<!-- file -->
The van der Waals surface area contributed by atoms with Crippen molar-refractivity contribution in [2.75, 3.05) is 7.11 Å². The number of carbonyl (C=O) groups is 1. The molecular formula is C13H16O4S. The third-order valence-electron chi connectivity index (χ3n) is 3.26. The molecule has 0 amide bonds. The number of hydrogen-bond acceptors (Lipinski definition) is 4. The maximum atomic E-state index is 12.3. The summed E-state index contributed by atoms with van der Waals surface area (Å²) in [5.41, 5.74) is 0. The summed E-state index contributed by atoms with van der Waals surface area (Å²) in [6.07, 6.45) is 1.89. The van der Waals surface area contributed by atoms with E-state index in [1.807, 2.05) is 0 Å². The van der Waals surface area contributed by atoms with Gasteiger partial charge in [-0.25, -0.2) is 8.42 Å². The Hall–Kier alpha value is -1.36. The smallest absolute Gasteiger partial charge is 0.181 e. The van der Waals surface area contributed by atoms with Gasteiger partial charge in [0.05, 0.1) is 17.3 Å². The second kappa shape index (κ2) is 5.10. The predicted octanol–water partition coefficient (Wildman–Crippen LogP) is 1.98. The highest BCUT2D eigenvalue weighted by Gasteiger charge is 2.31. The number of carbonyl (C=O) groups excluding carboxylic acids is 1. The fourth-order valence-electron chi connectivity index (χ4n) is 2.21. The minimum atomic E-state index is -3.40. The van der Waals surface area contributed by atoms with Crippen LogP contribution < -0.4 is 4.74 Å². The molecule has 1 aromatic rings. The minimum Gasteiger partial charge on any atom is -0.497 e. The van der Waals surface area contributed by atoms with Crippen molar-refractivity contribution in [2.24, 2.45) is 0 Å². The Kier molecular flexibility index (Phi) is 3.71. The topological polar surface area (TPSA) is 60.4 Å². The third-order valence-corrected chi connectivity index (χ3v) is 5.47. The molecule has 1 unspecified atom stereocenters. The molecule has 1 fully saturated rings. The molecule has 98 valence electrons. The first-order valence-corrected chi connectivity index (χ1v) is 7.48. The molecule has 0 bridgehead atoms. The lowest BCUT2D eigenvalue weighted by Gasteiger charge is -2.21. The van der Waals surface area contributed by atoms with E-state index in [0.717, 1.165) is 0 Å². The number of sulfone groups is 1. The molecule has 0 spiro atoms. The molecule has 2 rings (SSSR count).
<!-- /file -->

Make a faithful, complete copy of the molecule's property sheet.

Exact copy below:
The van der Waals surface area contributed by atoms with Crippen molar-refractivity contribution in [2.75, 3.05) is 7.11 Å². The number of carbonyl (C=O) groups is 1. The molecular formula is C13H16O4S. The third-order valence-electron chi connectivity index (χ3n) is 3.26. The molecule has 0 amide bonds. The number of hydrogen-bond acceptors (Lipinski definition) is 4. The maximum atomic E-state index is 12.3. The summed E-state index contributed by atoms with van der Waals surface area (Å²) in [5.41, 5.74) is 0. The summed E-state index contributed by atoms with van der Waals surface area (Å²) in [6.07, 6.45) is 1.89. The van der Waals surface area contributed by atoms with E-state index in [1.807, 2.05) is 0 Å². The van der Waals surface area contributed by atoms with Gasteiger partial charge in [-0.25, -0.2) is 8.42 Å². The Hall–Kier alpha value is -1.36. The smallest absolute Gasteiger partial charge is 0.181 e. The van der Waals surface area contributed by atoms with Gasteiger partial charge in [0.05, 0.1) is 17.3 Å². The second kappa shape index (κ2) is 5.10. The predicted octanol–water partition coefficient (Wildman–Crippen LogP) is 1.98. The highest BCUT2D eigenvalue weighted by Gasteiger charge is 2.31. The number of carbonyl (C=O) groups excluding carboxylic acids is 1. The fourth-order valence-electron chi connectivity index (χ4n) is 2.21. The minimum atomic E-state index is -3.40. The van der Waals surface area contributed by atoms with Crippen LogP contribution < -0.4 is 4.74 Å². The molecule has 1 aromatic rings. The minimum Gasteiger partial charge on any atom is -0.497 e. The van der Waals surface area contributed by atoms with Crippen molar-refractivity contribution in [2.24, 2.45) is 0 Å². The Kier molecular flexibility index (Phi) is 3.71. The topological polar surface area (TPSA) is 60.4 Å². The third-order valence-corrected chi connectivity index (χ3v) is 5.47. The molecule has 1 unspecified atom stereocenters. The molecule has 1 fully saturated rings. The molecule has 98 valence electrons. The first-order valence-corrected chi connectivity index (χ1v) is 7.48. The molecule has 0 bridgehead atoms. The lowest BCUT2D eigenvalue weighted by Gasteiger charge is -2.21. The van der Waals surface area contributed by atoms with E-state index in [0.717, 1.165) is 0 Å². The number of sulfone groups is 1. The molecule has 0 spiro atoms. The molecule has 2 rings (SSSR count).